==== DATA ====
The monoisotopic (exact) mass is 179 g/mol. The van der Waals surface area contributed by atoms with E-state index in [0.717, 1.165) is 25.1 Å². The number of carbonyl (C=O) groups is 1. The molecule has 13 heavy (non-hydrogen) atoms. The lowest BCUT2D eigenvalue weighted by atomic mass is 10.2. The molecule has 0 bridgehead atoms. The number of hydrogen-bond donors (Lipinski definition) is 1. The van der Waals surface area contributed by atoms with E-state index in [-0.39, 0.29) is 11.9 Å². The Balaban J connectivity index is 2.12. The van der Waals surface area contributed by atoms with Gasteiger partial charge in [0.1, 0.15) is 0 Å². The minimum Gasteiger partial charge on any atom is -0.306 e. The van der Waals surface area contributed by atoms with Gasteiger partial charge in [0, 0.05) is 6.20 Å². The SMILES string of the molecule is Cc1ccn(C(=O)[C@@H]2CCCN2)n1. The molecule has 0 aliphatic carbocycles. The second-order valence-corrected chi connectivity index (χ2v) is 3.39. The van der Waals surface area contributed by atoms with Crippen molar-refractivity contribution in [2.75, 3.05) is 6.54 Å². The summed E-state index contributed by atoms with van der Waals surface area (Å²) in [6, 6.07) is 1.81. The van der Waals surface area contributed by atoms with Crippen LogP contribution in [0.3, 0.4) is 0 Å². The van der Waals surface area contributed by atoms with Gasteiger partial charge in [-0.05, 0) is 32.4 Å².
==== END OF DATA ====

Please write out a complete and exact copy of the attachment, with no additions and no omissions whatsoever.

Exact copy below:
The monoisotopic (exact) mass is 179 g/mol. The van der Waals surface area contributed by atoms with E-state index in [0.717, 1.165) is 25.1 Å². The number of carbonyl (C=O) groups is 1. The molecule has 13 heavy (non-hydrogen) atoms. The lowest BCUT2D eigenvalue weighted by atomic mass is 10.2. The molecule has 0 bridgehead atoms. The number of hydrogen-bond donors (Lipinski definition) is 1. The van der Waals surface area contributed by atoms with E-state index in [-0.39, 0.29) is 11.9 Å². The Balaban J connectivity index is 2.12. The van der Waals surface area contributed by atoms with Gasteiger partial charge in [0.1, 0.15) is 0 Å². The minimum Gasteiger partial charge on any atom is -0.306 e. The van der Waals surface area contributed by atoms with Gasteiger partial charge in [0, 0.05) is 6.20 Å². The SMILES string of the molecule is Cc1ccn(C(=O)[C@@H]2CCCN2)n1. The molecule has 0 aliphatic carbocycles. The second-order valence-corrected chi connectivity index (χ2v) is 3.39. The van der Waals surface area contributed by atoms with Crippen molar-refractivity contribution in [2.75, 3.05) is 6.54 Å². The summed E-state index contributed by atoms with van der Waals surface area (Å²) in [6, 6.07) is 1.81. The van der Waals surface area contributed by atoms with Crippen LogP contribution in [0.3, 0.4) is 0 Å². The van der Waals surface area contributed by atoms with Gasteiger partial charge in [-0.05, 0) is 32.4 Å².